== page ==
KAILUA-KONA >> A 1960s Big Island hotel has been removed to make way for an education center.
The only remnants left from the Keauhou Beach Hotel were piles of concrete that will be hauled away to be recycled, West Hawaii Today reported Friday.
Built in 1969, the hotel was in business for more than four decades before closing in October 2012.
A subsidiary of Kamehameha Schools purchased the property in 2004 for more than $26 million.
Contractors began demolishing the building last year. From May to September, workers demolished the interior of the building during a soft demolition phase.
The hotel’s exterior walls were torn down during the hard demolition phase, which began in November.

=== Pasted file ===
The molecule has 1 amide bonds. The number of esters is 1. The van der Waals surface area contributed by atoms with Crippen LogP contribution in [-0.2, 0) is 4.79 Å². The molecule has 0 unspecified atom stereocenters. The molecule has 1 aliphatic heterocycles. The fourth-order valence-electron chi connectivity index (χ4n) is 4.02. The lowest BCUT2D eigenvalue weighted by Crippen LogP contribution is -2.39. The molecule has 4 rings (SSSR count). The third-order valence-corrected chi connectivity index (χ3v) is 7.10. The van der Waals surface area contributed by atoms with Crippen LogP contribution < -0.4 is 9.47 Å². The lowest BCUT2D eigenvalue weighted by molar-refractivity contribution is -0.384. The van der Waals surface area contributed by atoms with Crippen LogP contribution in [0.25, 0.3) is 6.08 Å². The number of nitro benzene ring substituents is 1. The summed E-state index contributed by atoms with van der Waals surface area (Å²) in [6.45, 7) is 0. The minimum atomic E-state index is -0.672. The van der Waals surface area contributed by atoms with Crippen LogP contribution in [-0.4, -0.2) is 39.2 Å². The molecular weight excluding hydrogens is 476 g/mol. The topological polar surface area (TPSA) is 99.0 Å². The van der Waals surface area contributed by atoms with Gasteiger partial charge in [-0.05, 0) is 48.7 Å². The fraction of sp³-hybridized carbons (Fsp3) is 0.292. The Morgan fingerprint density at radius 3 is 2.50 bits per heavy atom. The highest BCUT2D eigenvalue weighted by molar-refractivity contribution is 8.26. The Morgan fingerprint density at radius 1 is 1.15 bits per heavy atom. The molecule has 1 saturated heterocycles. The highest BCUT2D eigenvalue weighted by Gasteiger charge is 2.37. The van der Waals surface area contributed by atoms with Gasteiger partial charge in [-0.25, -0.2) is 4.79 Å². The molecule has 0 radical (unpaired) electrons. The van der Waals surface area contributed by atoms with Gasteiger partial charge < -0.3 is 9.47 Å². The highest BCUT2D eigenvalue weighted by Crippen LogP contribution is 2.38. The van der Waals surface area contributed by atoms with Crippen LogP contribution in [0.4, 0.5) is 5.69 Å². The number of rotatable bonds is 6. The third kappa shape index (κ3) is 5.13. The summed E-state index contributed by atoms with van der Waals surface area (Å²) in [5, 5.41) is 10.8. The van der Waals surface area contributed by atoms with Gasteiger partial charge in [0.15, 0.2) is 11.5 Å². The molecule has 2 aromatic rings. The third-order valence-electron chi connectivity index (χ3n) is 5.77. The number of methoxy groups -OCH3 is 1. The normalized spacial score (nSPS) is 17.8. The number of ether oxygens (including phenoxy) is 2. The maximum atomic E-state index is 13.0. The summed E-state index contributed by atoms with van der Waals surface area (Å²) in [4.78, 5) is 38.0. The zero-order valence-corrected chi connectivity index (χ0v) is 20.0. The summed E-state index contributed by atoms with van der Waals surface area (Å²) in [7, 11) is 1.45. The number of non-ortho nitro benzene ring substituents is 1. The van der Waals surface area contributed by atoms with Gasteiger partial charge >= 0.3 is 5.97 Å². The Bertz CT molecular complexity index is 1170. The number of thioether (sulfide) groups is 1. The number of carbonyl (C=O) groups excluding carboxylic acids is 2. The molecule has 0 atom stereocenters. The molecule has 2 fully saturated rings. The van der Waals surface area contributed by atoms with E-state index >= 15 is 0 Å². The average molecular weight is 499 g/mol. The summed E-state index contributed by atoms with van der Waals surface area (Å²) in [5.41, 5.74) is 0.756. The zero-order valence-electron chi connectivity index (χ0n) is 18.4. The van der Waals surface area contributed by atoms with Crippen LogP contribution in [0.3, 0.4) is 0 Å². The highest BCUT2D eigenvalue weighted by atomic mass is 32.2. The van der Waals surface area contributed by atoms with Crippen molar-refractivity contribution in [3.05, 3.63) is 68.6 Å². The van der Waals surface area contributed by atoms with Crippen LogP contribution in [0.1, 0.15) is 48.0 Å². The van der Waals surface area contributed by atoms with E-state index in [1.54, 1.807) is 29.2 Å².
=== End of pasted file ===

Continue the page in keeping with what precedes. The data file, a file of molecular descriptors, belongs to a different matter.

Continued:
Workers used a high-reach excavator and other heavy machinery to take the building apart piece by piece. To limit the demolition’s impact on the environment, a wrecking ball and explosives were not used.
The leftover concrete will likely be used as general fill material, pavement aggregate and material for drainage improvements.
The educational complex Kahaluu Ma Kai will replace the hotel. The facility plans to blend science, technology, engineering, art and mathematics education with traditional Hawaiian activities, officials said.
Officials expected the demolition work to cost about $11.5 million.